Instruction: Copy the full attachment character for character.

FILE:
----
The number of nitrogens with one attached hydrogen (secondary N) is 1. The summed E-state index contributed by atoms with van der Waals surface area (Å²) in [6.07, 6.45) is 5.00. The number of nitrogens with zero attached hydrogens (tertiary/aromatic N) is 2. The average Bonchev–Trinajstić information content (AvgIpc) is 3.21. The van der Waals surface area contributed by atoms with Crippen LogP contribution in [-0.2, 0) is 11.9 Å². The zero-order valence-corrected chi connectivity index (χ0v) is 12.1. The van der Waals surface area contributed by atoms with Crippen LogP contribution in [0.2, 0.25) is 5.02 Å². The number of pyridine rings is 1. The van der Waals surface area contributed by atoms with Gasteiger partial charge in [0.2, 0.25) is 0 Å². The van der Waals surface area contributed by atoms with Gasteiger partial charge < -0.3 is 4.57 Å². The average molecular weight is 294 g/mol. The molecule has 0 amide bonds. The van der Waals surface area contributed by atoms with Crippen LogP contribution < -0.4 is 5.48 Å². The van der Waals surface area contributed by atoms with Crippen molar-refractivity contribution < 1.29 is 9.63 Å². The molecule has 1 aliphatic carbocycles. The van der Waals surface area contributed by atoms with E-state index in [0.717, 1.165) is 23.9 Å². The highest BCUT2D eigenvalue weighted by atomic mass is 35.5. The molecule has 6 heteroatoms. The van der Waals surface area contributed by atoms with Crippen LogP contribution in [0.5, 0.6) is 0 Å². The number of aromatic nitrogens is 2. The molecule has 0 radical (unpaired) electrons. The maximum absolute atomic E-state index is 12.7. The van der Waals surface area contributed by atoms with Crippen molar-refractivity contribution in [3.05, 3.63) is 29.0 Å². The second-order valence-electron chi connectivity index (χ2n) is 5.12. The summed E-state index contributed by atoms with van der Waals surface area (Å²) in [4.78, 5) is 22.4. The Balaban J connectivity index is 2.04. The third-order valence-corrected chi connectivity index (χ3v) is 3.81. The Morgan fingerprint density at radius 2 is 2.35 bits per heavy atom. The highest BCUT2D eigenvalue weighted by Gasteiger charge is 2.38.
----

The number of nitrogens with one attached hydrogen (secondary N) is 1. The summed E-state index contributed by atoms with van der Waals surface area (Å²) in [6.07, 6.45) is 5.00. The number of nitrogens with zero attached hydrogens (tertiary/aromatic N) is 2. The average Bonchev–Trinajstić information content (AvgIpc) is 3.21. The van der Waals surface area contributed by atoms with Crippen LogP contribution in [-0.2, 0) is 11.9 Å². The zero-order valence-corrected chi connectivity index (χ0v) is 12.1. The van der Waals surface area contributed by atoms with Crippen LogP contribution in [0.2, 0.25) is 5.02 Å². The number of pyridine rings is 1. The van der Waals surface area contributed by atoms with Gasteiger partial charge in [0.2, 0.25) is 0 Å². The van der Waals surface area contributed by atoms with Gasteiger partial charge < -0.3 is 4.57 Å². The average molecular weight is 294 g/mol. The molecule has 0 amide bonds. The van der Waals surface area contributed by atoms with Crippen LogP contribution < -0.4 is 5.48 Å². The van der Waals surface area contributed by atoms with Crippen molar-refractivity contribution < 1.29 is 9.63 Å². The molecule has 1 aliphatic carbocycles. The van der Waals surface area contributed by atoms with E-state index in [0.717, 1.165) is 23.9 Å². The highest BCUT2D eigenvalue weighted by atomic mass is 35.5. The molecule has 6 heteroatoms. The van der Waals surface area contributed by atoms with Crippen LogP contribution in [0.5, 0.6) is 0 Å². The number of aromatic nitrogens is 2. The molecule has 0 radical (unpaired) electrons. The maximum absolute atomic E-state index is 12.7. The van der Waals surface area contributed by atoms with Crippen molar-refractivity contribution in [3.05, 3.63) is 29.0 Å². The second-order valence-electron chi connectivity index (χ2n) is 5.12. The summed E-state index contributed by atoms with van der Waals surface area (Å²) in [4.78, 5) is 22.4. The Balaban J connectivity index is 2.04. The third-order valence-corrected chi connectivity index (χ3v) is 3.81. The Morgan fingerprint density at radius 2 is 2.35 bits per heavy atom. The highest BCUT2D eigenvalue weighted by Gasteiger charge is 2.38.